As I'm thinking about teaching from the book, I thought I might test its waters a bit by following the exercises in it-- a chapter a day, we'll say-- and posting them here on the blog. The first exercise concerns the way language sounds, and aims to make the writer aware of its rhythmic undercurrents:
Write a paragraph to a page (150-300 words) of narrative that's meant to be read aloud. Use onomatopoeia, alliteration, repetition, rhythmic effects, made-up words or names, dialect-- any kind of sound-effect you like- but NOT rhyme or meter.*The following is my attempt at the exercise. Le Guin stresses that this is meant to be "performance prose"-- a conscious, purposeful use of sound in the telling. I found it very difficult to do. The minute I tried to think about using sound, the whole thing broke down; I wasn't able to produce anything much until I fell back on simply following that subconscious drumbeat. I should note that I've cheated a little bit, here: I first wrote out the exercise longhand, and I've tinkered with it a bit in typing it out for this post. So what you see here is not quite the same as what I did in my notebook. This version is tidier.
Le Guin advises that the writer read the exercise aloud, boldly and with feeling. I haven't, even though it's just me and the cats in the house, because I am at heart a Grade-A wuss. I mean: what if I heard myself? That would be terrible.
It isn't now and it isn't then, it isn't any kind of time at all except for running, so Lucy runs. She runs full pelt down the cinder path that follows the length of the alleyway behind the house, runs with a rock in her shoe; it hurts but she doesn't care, she runs, she runs and listens for the thing coming up behind her (although she knows that there's nothing at all behind her, not a thing, not yet). She'll run all day if she has to, run and run until it finally catches her up; she doesn't believe the boy has begun to chase her yet. She can picture him in her head if she squeezes her eyes shut: there he is, still squatting over the toad, poking it over and over with a stick, trying to make the dead thing jump. He probably doesn't care at all about her running off like that. It's hard to tell for certain that the boy cares about anything much, when it comes to it, the way he pokes and prods and shoves and goads the dead toad with the sharp end of his stick. Some blood came out of the toad the first time he poked it, red blood just like a person's blood-- it had been an accident of course, the toad was already dead of course-- but Lucy had screamed and now she runs and even though she can see him in her head still squatting, not moving, she knows he'll catch up soon. He always does. He'll catch up and then Lucy doesn't know what's going to happen next, but she means to be brave this time, she really does. When he catches her she'll turn, she'll stand firm with her feet planted wide on the path, her arms crossed, and she'll find out what. She'll find out, whether she likes it or not.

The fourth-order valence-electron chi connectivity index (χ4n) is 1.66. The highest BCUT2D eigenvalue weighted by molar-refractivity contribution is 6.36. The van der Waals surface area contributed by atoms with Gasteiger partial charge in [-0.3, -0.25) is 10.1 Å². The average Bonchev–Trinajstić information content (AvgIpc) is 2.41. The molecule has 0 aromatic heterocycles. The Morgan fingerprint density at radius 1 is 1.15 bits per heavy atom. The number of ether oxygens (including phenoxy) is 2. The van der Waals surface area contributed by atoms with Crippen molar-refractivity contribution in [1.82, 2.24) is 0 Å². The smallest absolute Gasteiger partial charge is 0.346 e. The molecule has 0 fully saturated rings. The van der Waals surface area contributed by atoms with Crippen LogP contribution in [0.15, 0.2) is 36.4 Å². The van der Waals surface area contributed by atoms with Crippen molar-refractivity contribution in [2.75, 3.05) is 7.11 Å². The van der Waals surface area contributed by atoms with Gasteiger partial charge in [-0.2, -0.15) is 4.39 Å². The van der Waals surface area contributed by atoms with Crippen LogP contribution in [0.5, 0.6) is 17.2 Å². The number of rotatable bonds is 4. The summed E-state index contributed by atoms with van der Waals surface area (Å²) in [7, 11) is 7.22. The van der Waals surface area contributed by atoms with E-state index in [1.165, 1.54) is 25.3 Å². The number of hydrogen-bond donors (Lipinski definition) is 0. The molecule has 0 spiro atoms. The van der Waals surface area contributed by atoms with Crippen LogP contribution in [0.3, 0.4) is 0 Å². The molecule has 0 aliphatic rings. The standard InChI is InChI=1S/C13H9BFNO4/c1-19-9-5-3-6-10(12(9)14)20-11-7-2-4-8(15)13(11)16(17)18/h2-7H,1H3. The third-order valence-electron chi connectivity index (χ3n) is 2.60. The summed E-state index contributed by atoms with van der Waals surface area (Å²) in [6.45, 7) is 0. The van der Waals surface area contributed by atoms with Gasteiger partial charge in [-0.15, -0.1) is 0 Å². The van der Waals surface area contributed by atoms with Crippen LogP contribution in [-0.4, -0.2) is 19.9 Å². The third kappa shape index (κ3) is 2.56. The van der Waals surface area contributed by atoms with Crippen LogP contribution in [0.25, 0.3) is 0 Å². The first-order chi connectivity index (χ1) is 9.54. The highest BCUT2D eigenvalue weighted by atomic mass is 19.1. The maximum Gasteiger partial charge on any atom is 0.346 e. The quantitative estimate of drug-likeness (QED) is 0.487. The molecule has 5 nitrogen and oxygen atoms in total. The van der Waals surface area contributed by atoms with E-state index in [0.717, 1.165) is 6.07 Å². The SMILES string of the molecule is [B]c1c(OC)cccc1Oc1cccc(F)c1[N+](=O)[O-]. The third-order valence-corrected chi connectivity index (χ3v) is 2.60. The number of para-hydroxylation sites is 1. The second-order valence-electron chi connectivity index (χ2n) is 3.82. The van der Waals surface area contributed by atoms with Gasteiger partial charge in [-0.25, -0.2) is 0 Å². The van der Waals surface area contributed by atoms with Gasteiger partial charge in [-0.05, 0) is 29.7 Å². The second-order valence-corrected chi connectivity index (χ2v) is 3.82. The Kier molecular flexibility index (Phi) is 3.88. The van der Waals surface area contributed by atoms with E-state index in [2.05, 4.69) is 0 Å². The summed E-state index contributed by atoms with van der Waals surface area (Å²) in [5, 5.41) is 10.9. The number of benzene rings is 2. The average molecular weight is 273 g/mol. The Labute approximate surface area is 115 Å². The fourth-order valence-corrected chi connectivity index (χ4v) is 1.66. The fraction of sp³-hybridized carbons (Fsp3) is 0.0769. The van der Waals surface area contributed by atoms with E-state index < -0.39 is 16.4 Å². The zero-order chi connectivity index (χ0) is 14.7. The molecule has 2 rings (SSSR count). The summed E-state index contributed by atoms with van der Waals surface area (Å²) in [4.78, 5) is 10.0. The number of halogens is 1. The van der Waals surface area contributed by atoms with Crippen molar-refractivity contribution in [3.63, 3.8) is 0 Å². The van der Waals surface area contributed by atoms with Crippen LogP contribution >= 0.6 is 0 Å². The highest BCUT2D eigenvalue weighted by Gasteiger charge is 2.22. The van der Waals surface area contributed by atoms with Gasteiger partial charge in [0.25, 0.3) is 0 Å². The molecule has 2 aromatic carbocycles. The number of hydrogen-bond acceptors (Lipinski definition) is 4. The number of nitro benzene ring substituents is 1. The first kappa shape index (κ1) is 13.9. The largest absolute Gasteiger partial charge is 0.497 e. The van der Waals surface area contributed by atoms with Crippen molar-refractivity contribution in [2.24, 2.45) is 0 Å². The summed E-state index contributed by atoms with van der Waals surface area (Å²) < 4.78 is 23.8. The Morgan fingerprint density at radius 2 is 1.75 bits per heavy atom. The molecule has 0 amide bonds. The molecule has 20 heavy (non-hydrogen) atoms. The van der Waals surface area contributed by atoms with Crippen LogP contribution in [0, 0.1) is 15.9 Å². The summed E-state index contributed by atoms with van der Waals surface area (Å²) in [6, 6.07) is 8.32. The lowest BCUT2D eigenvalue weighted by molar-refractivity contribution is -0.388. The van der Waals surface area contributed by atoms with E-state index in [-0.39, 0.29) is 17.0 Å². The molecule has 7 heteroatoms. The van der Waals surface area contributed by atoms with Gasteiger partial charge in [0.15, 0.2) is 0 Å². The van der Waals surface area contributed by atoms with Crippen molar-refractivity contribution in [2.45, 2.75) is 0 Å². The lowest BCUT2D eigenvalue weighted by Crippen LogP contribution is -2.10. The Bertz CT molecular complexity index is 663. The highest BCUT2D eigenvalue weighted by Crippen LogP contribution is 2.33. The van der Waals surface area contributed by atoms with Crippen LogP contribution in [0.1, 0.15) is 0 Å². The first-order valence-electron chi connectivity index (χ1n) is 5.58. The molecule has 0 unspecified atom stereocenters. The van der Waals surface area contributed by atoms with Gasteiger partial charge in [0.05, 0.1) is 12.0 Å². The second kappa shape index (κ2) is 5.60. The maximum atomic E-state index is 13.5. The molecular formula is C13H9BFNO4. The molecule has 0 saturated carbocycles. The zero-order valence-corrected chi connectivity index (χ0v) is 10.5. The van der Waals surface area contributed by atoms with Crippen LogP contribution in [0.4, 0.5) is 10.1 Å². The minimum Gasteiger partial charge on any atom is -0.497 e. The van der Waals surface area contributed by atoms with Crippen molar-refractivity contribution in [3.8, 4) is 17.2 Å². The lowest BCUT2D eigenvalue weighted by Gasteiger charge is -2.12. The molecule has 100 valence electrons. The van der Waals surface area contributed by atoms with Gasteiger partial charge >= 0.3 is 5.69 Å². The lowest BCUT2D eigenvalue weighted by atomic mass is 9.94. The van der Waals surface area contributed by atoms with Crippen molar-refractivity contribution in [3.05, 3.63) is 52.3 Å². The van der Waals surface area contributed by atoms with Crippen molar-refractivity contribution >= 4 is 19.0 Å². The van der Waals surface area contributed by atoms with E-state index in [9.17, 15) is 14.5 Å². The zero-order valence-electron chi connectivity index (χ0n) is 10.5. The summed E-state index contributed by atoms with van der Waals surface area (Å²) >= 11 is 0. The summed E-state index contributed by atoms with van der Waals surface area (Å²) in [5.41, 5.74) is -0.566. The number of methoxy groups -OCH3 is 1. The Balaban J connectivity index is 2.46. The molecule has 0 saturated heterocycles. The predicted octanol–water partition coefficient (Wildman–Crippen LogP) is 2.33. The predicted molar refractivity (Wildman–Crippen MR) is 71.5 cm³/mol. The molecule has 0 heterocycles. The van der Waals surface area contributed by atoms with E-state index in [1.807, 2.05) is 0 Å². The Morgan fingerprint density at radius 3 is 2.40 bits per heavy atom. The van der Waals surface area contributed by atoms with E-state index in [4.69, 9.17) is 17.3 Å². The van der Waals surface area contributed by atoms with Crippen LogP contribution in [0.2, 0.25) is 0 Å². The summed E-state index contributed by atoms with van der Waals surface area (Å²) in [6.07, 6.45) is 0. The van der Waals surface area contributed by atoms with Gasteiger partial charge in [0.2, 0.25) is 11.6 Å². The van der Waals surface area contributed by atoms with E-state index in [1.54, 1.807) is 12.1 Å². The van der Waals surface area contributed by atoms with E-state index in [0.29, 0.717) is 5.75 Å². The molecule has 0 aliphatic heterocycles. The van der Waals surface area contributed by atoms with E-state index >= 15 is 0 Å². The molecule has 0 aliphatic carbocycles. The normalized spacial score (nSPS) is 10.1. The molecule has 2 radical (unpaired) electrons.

What I notice from this exercise is that I really seem to like sentences that run on, badabum badabum yadadum. I also like repetition, and sneaky rhymes.
If you'd like to try this exercise, too, please do: either right smack in the comments section of this post, or on your own blog. Did you also find it difficult to make a conscious use of sound? Or is it something that came naturally? Did something surprising happen for you in this exercise? Did it bring out something in your writing-- a voice, maybe, or a kind of sentence structure-- that you don't normally use? And what thoughts do you have on the whole notion of beginning from a sound, or a rhythm-- do your ears, too, have a mind of their own?
* Le Guin, Ursula K. Steering the Craft: Exercises and Discussions on Story Writing for the Lone Navigator or the Mutinous Crew. Portland: The Eighth Mountain Press, 1998. p. 26.